Tuesday, August 04, 2009
By Joshua Rhett Miller A promise is a promise.
A California dad is refusing to take down the tattered and torn American
Even passersby have phoned Louis Haros, demanding that he take down his weather-beaten flag immediately.
But Haros, a Vietnam veteran, told his son last September that he'd wave that flag until he comes home from Iraq.
And a promise is a promise.
"I made a promise to him that it won't come down until he's home," Haros told FOXNews.com on Tuesday. "Well, it's still there. I feel if I bring it down and something happens to him … I don't know."
"I told him this flag protected me in Vietnam and I will see that it protects you," said Haros, a former master sergeant in the U.S. Army. "In a normal situation, I would've brought it down a long time ago."
It won't be soon enough for some of Haros' neighbors, who see no reason to wait any longer to play taps for the flag.
"I understand why the gentleman is doing it, but it's in tatters," neighbor John Southward told FOXNews.com. "I fly my flag every day."
But Southward, a former Navy signalman, said he also found it "appalling" that Haros' son had been in Iraq long enough for the flag to become so raggedy.
"To me, that's appalling," Southward said. "I wish Mr. Haros and his son the very best, I really do."
Another neighbor, Bryan Walters Sr., was so moved about the condition of the flag that he confronted Haros and then dropped off a new one.
"I'd been watching that flag fall apart," Walters, a Navy veteran, told the Fresno
Ryan Gallucci, a spokesman for AMVETS, a group of 180,000 U.S. veterans, said while it's a "dicey" situation, the organization would prefer that Haros stop flying the tattered flag.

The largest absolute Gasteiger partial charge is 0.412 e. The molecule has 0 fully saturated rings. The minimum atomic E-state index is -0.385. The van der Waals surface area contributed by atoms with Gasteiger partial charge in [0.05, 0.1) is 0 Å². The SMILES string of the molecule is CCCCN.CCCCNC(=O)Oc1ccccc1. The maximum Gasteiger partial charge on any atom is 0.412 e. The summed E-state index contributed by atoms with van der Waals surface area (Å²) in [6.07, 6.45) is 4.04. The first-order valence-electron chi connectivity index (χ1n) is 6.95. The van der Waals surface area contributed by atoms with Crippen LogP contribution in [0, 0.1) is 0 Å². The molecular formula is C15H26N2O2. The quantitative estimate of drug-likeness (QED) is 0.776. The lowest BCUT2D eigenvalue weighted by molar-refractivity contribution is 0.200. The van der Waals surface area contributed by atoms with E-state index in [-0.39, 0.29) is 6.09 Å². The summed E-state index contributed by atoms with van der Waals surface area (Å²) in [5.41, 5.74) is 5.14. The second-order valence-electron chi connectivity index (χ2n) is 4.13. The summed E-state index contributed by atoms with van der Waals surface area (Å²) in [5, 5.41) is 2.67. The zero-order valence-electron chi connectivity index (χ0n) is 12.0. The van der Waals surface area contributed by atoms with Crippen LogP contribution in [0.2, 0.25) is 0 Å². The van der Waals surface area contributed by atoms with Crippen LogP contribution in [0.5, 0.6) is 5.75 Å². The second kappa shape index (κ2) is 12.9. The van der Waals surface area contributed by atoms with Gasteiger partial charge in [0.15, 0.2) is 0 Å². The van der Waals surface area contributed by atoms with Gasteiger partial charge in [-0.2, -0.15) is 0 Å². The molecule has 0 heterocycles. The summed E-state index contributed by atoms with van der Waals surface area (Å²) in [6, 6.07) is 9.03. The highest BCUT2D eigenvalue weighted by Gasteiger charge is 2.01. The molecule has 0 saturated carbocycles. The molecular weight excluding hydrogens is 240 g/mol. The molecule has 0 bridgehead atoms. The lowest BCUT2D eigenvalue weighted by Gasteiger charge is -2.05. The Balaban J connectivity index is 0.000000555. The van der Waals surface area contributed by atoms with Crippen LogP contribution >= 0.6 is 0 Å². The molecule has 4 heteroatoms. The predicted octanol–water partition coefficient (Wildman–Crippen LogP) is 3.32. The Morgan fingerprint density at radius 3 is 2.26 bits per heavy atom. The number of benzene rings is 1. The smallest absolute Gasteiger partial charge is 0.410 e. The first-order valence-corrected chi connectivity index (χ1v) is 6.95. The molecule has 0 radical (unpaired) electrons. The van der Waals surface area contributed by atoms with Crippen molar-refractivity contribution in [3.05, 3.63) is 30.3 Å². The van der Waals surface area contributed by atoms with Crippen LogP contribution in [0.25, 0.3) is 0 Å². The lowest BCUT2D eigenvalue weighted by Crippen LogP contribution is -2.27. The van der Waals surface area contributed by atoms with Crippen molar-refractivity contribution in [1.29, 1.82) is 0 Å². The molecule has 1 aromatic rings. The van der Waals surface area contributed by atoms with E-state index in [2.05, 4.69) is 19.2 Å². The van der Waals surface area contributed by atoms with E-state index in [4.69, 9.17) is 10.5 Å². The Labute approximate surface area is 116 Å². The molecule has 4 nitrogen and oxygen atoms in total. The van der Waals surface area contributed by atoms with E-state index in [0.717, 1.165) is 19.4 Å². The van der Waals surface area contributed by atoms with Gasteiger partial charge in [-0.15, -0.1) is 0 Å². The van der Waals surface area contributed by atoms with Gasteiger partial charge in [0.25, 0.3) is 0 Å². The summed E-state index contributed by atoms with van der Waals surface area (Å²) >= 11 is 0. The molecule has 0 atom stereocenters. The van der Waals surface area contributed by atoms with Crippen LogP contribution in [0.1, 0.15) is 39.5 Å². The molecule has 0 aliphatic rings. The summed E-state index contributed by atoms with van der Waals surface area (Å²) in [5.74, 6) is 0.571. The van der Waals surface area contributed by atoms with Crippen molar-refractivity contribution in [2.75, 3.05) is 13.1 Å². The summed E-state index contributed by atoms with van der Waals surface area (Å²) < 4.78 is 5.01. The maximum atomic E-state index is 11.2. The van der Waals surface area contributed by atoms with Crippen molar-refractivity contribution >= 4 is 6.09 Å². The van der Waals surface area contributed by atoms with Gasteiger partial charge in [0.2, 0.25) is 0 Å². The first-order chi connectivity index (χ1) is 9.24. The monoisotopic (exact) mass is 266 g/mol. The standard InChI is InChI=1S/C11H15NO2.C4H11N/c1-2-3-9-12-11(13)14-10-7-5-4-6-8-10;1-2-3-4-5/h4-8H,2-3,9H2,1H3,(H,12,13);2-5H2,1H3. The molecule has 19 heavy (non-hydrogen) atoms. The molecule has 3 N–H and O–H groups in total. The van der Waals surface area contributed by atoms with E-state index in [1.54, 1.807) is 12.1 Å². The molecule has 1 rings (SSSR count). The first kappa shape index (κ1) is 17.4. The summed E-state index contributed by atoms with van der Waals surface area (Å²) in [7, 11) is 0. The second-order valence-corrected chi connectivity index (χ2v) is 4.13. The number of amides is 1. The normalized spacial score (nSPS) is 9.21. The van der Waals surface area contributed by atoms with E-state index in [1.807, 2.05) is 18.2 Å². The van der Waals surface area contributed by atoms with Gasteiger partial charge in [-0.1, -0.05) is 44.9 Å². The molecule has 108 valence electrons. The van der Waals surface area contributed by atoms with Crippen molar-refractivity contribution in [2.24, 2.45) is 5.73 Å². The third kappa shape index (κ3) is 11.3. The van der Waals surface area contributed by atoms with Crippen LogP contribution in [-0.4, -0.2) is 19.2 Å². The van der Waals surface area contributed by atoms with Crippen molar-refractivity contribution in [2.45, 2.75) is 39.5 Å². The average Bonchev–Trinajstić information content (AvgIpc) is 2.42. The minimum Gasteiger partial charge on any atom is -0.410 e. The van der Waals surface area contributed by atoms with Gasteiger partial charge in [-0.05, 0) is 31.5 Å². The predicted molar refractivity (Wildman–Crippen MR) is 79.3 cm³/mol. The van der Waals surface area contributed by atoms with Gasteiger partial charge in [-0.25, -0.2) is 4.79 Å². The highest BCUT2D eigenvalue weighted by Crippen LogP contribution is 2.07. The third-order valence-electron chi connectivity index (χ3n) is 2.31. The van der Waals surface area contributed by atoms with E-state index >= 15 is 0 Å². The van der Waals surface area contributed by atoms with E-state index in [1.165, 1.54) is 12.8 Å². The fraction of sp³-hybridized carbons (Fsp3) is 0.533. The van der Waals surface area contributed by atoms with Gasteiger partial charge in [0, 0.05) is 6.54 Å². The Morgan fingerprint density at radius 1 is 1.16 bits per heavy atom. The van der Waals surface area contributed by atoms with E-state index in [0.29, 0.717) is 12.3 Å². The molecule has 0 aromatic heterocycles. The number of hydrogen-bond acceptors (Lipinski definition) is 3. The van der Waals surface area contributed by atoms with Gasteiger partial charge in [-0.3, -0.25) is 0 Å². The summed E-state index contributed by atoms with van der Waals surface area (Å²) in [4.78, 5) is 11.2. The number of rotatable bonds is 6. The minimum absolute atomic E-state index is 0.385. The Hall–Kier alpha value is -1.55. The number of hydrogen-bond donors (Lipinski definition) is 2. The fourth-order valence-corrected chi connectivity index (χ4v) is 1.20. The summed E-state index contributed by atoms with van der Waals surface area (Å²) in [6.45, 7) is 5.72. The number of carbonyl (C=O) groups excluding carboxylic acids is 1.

"It's a national symbol and not just a symbol of one soldier's sacrifice," Gallucci told FOXNews.com. "We would advocate he replace it with a serviceable flag out of respect for those who have gone before."
Gallucci acknowledged that Haros was flying the flag for the "right reason," but he suggested that he properly retire it in an appropriate fashion.
According to U.S. Code, an American flag should be destroyed in a dignified way, preferably by burning, when it is "no longer a fitting emblem for display."
Haros said he intends to bring the flag down as soon as his son comes home. He's "definitely" surprised by the complaints he and his wife have received from neighbors and even strangers who drive by and later call their home.
"Once they understand the reason behind what's going on, they get it," Haros said. "But nobody can actually be in the shoes of the individual until you stand in them. It was a promise I made to my son. If something happened to him, how could I live with that?"
Still, the negative attention brought on by the flag has Haros' wife getting anxious.
"She's saying she doesn't want to get any more heat," he said of the multiple phone calls they receive each day. "It's really turned into something."
What would you do? Should there be "certain circumstances" for which an American flag can be flown?